For Barbara Smith, the coronavirus pandemic was the push she needed to get her health going.
The 41-year-old Oak Forest resident was already active. Smith has been a runner for more than two decades and completed two marathons in 2019. She even started a running team at Sinclair Elementary, where she teaches math in fifth grade.
But even while eating a healthy diet and running regularly, she has put on weight in recent years.
It wasn’t much – but enough to bother her.
“I just didn’t feel or look like my activity level,” she said. “The year I ran two marathons was the hardest. I had gained 20 pounds in three years. It didn’t suit me well. “
Then hit COVID-19.
Smith was on a family vacation in Vermont for the spring break when everything shut down. Your flight was canceled and later postponed. She returned just in time for a major change: she became a virtual teacher.
“I had to reinvent myself,” she said. “And the teachers had to literally overnight. It was like doing your job very differently tomorrow. There was no planning, no strategy. “
Helping students keep learning and emotionally dealing with change became their top priority.
Smith’s stress levels rose. Already frustrated with her weight gain, she was increasingly afraid to teach online.
“It was like a hard stop,” she said. “I knew something had to change.”
At that moment a friend posted a challenge on Instagram. She put together a team to try a 100-day Beach Body fitness plan.
“It was perfectly timed,” said Smith. She signed up and also recruited her friend Holly Crawford so they could hold each other accountable.
“I thought, ‘This is what we were looking for,” said Smith.
There were about 15 people in the group and they started in July.
“You do it on demand, online, in your own time,” said Smith. “There were 100 workouts that lasted 30 minutes or less that could be done from home.”
She bought some hand weights. “I pushed the game forward on the first day,” she said. “It was tough, but I was ready for the challenge. I wanted to change something. “
That included their diet. Smith explained that Beach Body was a systematic way to change her diet, and she quickly found that breakfast was a weak point in her routine. Before that, she would grab what she could. Now she has a protein shake every morning.
“One tweak made all the difference,” she said. “I thought the change would be harder, longer, and smarter. But it was actually my breakfast, and everything else went together. “
Smith has completed her first 100-day challenge and is participating in her third Beach Body training program. She has lost 25 pounds and 20 inches since starting.
“The habit is there,” she said. “I can easily maintain my healthy lifestyle and don’t feel stuck trying to lose weight.”
Smith also feels more energetic and positive. And that has been a blessing since the teachers returned to campus.
Smith wants to share what she learned during the pandemic to encourage other stressed-out teachers and parents. It was her success with the program that encouraged Heights resident Erin Hasbrouck to give it a try for herself.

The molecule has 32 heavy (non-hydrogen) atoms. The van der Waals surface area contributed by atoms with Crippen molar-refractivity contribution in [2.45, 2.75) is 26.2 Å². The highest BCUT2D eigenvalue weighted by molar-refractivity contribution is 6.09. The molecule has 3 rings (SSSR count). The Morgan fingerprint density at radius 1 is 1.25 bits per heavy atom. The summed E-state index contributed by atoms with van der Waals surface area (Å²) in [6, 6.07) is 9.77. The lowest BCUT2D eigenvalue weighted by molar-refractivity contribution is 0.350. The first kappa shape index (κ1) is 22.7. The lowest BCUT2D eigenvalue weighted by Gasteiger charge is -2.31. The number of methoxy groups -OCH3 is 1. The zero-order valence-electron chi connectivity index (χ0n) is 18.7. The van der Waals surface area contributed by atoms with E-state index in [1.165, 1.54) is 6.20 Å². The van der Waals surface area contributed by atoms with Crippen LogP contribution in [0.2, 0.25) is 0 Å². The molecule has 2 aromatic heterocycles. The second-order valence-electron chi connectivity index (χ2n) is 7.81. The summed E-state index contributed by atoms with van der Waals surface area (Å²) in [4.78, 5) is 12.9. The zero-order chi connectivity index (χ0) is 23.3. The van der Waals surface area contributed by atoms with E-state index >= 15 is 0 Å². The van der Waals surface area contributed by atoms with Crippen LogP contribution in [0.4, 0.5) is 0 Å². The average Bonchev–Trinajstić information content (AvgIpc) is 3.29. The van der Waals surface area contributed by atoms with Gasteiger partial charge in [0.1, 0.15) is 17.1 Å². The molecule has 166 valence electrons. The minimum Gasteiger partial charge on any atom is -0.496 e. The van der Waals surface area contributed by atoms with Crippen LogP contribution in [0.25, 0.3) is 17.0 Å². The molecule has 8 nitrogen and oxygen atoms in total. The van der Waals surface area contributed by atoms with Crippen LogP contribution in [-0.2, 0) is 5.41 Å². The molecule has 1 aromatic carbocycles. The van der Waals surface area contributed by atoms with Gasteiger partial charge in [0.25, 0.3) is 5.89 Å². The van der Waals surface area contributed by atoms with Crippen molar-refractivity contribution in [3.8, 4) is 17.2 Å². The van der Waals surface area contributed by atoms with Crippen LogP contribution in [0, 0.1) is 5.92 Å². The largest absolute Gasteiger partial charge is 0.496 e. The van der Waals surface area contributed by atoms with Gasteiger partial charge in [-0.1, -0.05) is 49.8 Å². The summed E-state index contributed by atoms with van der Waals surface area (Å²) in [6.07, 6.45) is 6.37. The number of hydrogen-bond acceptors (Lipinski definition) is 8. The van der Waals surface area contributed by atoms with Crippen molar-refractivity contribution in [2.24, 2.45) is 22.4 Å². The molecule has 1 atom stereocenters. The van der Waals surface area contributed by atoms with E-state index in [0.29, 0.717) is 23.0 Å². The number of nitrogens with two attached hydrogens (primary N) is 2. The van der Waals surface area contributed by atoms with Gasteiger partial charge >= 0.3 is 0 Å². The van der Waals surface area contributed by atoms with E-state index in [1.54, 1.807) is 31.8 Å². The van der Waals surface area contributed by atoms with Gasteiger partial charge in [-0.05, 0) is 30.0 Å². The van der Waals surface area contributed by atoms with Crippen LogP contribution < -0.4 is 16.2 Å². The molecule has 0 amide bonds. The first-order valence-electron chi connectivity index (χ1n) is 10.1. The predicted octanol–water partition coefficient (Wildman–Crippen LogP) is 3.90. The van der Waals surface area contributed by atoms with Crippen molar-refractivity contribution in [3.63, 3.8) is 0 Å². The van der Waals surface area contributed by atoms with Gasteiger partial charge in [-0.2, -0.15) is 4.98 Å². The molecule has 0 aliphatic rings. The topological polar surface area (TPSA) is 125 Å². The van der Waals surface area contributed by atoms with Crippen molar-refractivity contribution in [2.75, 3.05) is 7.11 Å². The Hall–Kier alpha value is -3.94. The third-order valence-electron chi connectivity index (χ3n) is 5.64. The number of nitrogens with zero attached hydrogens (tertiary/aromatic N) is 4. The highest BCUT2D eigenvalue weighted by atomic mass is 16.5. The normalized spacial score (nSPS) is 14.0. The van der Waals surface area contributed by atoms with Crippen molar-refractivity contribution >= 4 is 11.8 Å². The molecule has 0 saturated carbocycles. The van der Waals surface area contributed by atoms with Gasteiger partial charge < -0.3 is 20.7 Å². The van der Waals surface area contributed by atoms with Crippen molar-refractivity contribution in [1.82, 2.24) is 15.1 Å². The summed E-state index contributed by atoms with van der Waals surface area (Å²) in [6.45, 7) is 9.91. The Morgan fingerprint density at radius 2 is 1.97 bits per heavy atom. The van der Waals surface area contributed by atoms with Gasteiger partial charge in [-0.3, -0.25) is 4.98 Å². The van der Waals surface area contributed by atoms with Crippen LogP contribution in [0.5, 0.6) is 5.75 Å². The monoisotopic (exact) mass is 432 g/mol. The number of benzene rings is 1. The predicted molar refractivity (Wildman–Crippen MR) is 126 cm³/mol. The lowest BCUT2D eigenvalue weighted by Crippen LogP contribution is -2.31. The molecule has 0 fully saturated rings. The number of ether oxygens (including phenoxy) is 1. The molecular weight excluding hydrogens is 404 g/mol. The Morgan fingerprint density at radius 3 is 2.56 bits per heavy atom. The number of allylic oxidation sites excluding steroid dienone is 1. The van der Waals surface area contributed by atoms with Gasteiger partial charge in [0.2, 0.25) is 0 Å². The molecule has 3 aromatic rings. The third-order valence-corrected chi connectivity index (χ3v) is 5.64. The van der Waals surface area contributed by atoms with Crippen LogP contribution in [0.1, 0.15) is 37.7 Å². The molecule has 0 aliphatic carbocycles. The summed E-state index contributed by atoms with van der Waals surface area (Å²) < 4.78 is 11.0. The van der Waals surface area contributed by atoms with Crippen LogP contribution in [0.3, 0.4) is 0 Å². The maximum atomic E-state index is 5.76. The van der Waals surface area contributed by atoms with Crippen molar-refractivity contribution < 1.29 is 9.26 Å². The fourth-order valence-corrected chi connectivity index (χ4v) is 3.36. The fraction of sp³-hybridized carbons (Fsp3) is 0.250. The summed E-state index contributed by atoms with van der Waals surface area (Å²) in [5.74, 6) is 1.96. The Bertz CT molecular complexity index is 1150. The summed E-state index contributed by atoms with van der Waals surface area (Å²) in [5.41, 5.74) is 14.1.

Barb said, ‘I do this program and I love it. I think you would love it too, ”Hasbrouck recalled.
Hasbrouck usually doesn’t like running or exercising. She doesn’t struggle with her weight, but she wanted to gain strength. So she decided to give the exercise program a try.
“I was looking for something but I wasn’t sure what it was,” said Hasbrouck. “Then Barb texted me. The timing was perfect. “
Hasbrouck started the 100 Day Challenge in December and is already feeling fit and toned.
Smith provided the inspiration Hasbrouck needed.
“She has so much energy and enthusiasm and it’s kind of contagious,” said Hasbrouck. “She’s a great cheerleader. I knew I would support them 100 percent. “
Smith even convinced her husband, Kyle, to exercise with her.
“He always said,” I would never train from home, “she laughed,” Guess who’s on his second challenge now? “
Kyle was looking for a way to get in shape.
“Seeing the results Barb got during her 100 days of training was the biggest persuader,” he said.
And exercising at home made it easy, he said. Bad weather never ruined a run or he had to worry about how much daylight was left in the day.
“I train from the comfort of my home, where the weather and lighting are always perfect,” said Kyle.
He doesn’t even have to plan which day is arms day and which day is legs. The program includes a timetable. As Smith says, “You just have to show up.”
He admits to being pessimistic about exercising at his house, especially after trying programs in the past and not sticking to them. Prior to COVID-19, Smith also didn’t think working from home was a viable option. But the pandemic changed the way you view fitness.
“You don’t have to go anywhere,” she said. “And you don’t expose yourself to COVID in a gym.”
Working out from home made it easier to sneak into a quick routine, Smith added, even when she balanced her schedule with her husband and two children – Olivia, 10 and Henry, 8.
“I’m so busy, but I always have 30 minutes,” she said. “Exercising from home can be fun and fulfilling. That feels, sees and sounds sustainable to me. I can easily imagine doing this for the next 10 years. “
In a way, Smith credits COVID-19 for opening eyes to change.
“I don’t think I would train from home without her,” she said. “I would do the same old thing.”
This also applies to their lessons. “I will never again hold a parent-teacher conference in person if it is so much easier for them to make a quick video call at work,” she said.
She’s now also recording her classes and posting them on her own YouTube channel. When a student is absent, catching up is easier.
“I had none of this before COVID,” she said. “And at the end of the day I would never have been here without her. It turned out to be my life, not just my year. And I’ll see where this takes me. “
Lindsay Peyton is a Houston-based freelance writer.